Associated Students, Inc. (ASI) puts on Concerts in the Plaza, in the University Union (UU) Plaza during UU Hour (11 a.m. to noon on Thursdays), but it would like to gain more suggestions from students, according to ASI Events entertainment student supervisor Leif Garrovillas.
ASI Events currently puts on five to six concerts a quarter and suggestions are now being taken for the fall. Today’s performer is Hieroglyphics, an underground hip-hop group from the Bay Area, and on May 31, former Cal Poly student and singer/songwriter Mike Annuzzi will take the stage.
ASI Events has only had about three people a quarter email them with suggestions of artists that should play during UU Hour though, Garrovillas said.
Even though not a lot of suggestions have come in, ASI Events appreciates each one.
ASI Events program coordinator Missi Bullock said ASI Events listens and cares about the students’ suggestions, and the organization can’t do its job without student input.
In addition to students being able to contribute artist requests via email to ASI Events, there’s a suggestion box in the UU, Garrovillas said. ASI Events representatives also hand out surveys during the concerts, but most students usually don’t take the time to fill them out, Garrovillas said.
“People don’t really care about surveys,” Garrovillas said.
There was one time when a student came up to Garrovillas and suggested a certain band come out, and ASI Events listened to them — it ended up being one of the most crowded shows, Garrovillas said. According to Garrovillas, some of the suggestions, such as Taylor Swift, are unrealistic though. There’s no way the school can afford that, he said.
One of the other issues is deciding if the group should have less concerts with only big names or smaller bands every week, Garrovillas said.
“That goes along with the whole difficulty of reaching out and finding out what students want,” Garrovillas said. “As much as we’d like to bring in giant bands every time — we would love to — it’s just not possible because of the budget issue. When deciding on which artists to bring, it comes down to availability, budget, musical genre and campus interest,” Garrovillas said.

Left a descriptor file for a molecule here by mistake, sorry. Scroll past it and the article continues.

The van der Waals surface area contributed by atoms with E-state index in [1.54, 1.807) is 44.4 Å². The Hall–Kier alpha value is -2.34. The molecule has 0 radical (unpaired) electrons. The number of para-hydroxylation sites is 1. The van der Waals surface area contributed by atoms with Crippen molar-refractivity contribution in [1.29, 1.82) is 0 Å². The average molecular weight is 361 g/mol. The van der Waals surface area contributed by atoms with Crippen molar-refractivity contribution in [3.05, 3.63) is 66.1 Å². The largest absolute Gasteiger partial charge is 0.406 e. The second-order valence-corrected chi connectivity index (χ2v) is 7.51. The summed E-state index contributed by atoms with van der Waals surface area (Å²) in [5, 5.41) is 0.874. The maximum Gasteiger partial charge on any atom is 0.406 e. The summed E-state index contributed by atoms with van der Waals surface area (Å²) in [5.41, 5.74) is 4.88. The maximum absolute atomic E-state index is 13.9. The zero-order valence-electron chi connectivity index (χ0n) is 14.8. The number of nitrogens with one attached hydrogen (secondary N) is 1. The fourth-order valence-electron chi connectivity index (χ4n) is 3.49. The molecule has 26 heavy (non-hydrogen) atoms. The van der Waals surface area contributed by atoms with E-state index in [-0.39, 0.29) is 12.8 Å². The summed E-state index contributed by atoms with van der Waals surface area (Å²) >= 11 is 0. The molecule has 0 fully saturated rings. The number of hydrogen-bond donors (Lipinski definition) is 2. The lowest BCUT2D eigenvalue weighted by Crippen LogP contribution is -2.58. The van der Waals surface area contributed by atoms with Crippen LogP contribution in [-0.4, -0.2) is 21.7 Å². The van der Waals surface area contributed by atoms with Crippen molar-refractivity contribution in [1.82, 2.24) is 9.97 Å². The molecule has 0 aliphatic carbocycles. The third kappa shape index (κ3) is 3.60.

Garrovillas said the well-known hip-hop and reggae names seem to bring a large crowd, and ASI Events would like to bring in more well-known rock names because they bring a large crowd too, but their prices are usually higher — to the tune of $5,000, Garrovillas said.
Security is another expense that has to be considered when bringing in big names, Bullock said. When ASI Events expects that there will be a thousand people or more at a show, it hires security from Miller Event Management; this costs $100 per show per security guard, Bullock said. When working with student money, ASI Events are really conscious about putting money toward bands that students will like, Bullock said.
In regards to hosting a variety of genres, Garrovillas said he’s interested in bringing electronic music here, although it might require even more security.
“There’s definitely been requests and we’ve considered it before,” Garrovillas said. “I think it really comes down to the type of event that I would like to see it in. It would be a night concert and it would be kind of a liability. There’s more of a liability because people end up getting more drunk or use drugs more. Campuses have had problems with the crowd that comes out of techno shows as opposed to even hip-hop … electronic is pretty crazy.”
For the last three years, big-ticketed shows weren’t possible because the Recreation Center wasn’t done, but now that it is, ASI can use production companies to bring in big shows there, Garrovillas said. And these shows would be discounted for students, he said.
Despite Garrovillas’ enthusiasm, some students aren’t enthusiastic about the concerts.
Communication studies freshman Paige Dolan said she thinks Concerts in the Plaza is unnecessary even though it’s a nice thing the school does.
“They definitely could direct the funds to something more useful, but I don’t really think it’s that much,” Dolan said. “I like that they have a variety.”
Physics junior Travis Frazer said despite the lack of enthusiasm, he thinks the concerts are a fun event.
“If they stopped doing the Concerts in the Plaza and stopped charging us money, I wouldn’t complain,” Frazer, said. “I usually see people out here enjoying it, and especially with some of the bigger groups that have a following. I guess I’d say I’m fine either way.”